HCLSIG BioRDF Subgroup/Tasks/URI Best Practices/Recommendations/DenoteVsDereference

From W3C Wiki
Jump to: navigation, search

URI Note main page

Denote vs. Dereference

There are probably hundreds of wiki pages dealing with the denotation / web access distinction, but the question here is not the "truth" (there probably is none), but how to present this problem in the URI note so that it leads to good advice and good practice.

Status Quo

Follow AWWW, which is a bit confused and doesn't really reflect semantic web practice.

Pat Hayes's view

To identify (for purpose of dereference) and to denote are different. The httpRange-14 resolution says that a 2xx response asserts that the relationships coincide (for a URI).

See [[/../StatusOfHttpScheme]].

JAR's view: Although this agrees with what TimBL has said, and is elegant in that it tells us exactly what a large class of URIs denote, this view conflicts with naive use of "information resource" URIs as denoting documents, blogs, etc. Can an http endpoint have an author? (Pat responds: You're nitpicking.)

Alan R's view

Endpoint is a service that may be related to the thing denoted, but isn't usually the thing denoted, even when we're talking about document-like things. The term denotes a document, and there's a service that responds to GET requests by responding with the document ("dereferences" the URI), but the service isn't the same as the document.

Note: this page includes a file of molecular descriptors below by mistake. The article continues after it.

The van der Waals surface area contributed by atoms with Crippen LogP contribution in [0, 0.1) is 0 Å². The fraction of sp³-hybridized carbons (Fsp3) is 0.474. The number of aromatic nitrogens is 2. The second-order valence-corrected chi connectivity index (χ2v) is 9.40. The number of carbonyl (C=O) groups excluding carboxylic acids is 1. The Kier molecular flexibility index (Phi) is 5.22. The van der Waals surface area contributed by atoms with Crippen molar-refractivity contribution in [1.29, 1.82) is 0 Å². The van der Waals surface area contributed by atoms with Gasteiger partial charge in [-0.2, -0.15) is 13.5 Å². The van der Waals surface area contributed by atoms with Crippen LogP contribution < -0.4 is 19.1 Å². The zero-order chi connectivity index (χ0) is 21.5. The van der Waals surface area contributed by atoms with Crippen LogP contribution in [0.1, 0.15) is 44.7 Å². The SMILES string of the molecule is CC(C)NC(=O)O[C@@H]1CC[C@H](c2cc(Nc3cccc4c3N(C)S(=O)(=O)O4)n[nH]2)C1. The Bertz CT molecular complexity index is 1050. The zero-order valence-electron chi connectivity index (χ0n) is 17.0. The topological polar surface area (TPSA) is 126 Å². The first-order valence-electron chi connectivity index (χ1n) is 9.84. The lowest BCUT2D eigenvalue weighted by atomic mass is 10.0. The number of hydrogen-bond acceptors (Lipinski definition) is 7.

Problem: to be clear, we'd have to provide a definition of every URI, because there's no way a priori to tell what the relationship is between the two.

JAR's compromise

I take document-denoting terms to refer to what we want it to refer to - to what we (consensus) think the document is. This allows the possibility of server error: We can use a term to denote D, but if the server doesn't provide D at URI(D), then it is the server who is wrong, not us.

This is consistent with the view that 'web architecture' is prescriptive, not descriptive.

Types should be asserted, so that we know what kinds of promises are being made (consistent author, etc.).